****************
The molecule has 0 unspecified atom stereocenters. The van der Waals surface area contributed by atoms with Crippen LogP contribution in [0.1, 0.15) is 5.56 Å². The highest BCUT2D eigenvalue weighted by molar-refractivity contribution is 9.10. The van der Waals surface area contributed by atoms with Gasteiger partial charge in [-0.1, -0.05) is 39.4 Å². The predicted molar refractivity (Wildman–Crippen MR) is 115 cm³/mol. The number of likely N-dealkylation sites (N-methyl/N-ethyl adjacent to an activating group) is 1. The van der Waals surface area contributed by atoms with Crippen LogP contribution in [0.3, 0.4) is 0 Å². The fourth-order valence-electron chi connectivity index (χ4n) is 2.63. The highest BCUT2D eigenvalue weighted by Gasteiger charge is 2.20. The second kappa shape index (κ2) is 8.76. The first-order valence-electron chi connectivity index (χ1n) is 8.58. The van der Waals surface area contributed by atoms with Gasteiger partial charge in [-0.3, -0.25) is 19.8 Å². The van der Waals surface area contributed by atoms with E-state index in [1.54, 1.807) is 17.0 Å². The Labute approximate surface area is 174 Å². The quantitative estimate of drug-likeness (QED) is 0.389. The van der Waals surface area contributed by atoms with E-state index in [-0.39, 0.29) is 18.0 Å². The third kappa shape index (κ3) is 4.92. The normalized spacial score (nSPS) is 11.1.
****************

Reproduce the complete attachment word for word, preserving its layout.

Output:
The molecule has 0 unspecified atom stereocenters. The van der Waals surface area contributed by atoms with Crippen LogP contribution in [0.1, 0.15) is 5.56 Å². The highest BCUT2D eigenvalue weighted by molar-refractivity contribution is 9.10. The van der Waals surface area contributed by atoms with Gasteiger partial charge in [-0.1, -0.05) is 39.4 Å². The predicted molar refractivity (Wildman–Crippen MR) is 115 cm³/mol. The number of likely N-dealkylation sites (N-methyl/N-ethyl adjacent to an activating group) is 1. The van der Waals surface area contributed by atoms with Crippen LogP contribution in [0.3, 0.4) is 0 Å². The fourth-order valence-electron chi connectivity index (χ4n) is 2.63. The highest BCUT2D eigenvalue weighted by Gasteiger charge is 2.20. The second kappa shape index (κ2) is 8.76. The first-order valence-electron chi connectivity index (χ1n) is 8.58. The van der Waals surface area contributed by atoms with Gasteiger partial charge in [-0.3, -0.25) is 19.8 Å². The van der Waals surface area contributed by atoms with E-state index in [1.54, 1.807) is 17.0 Å². The Labute approximate surface area is 174 Å². The quantitative estimate of drug-likeness (QED) is 0.389. The van der Waals surface area contributed by atoms with E-state index in [-0.39, 0.29) is 18.0 Å². The third kappa shape index (κ3) is 4.92. The normalized spacial score (nSPS) is 11.1.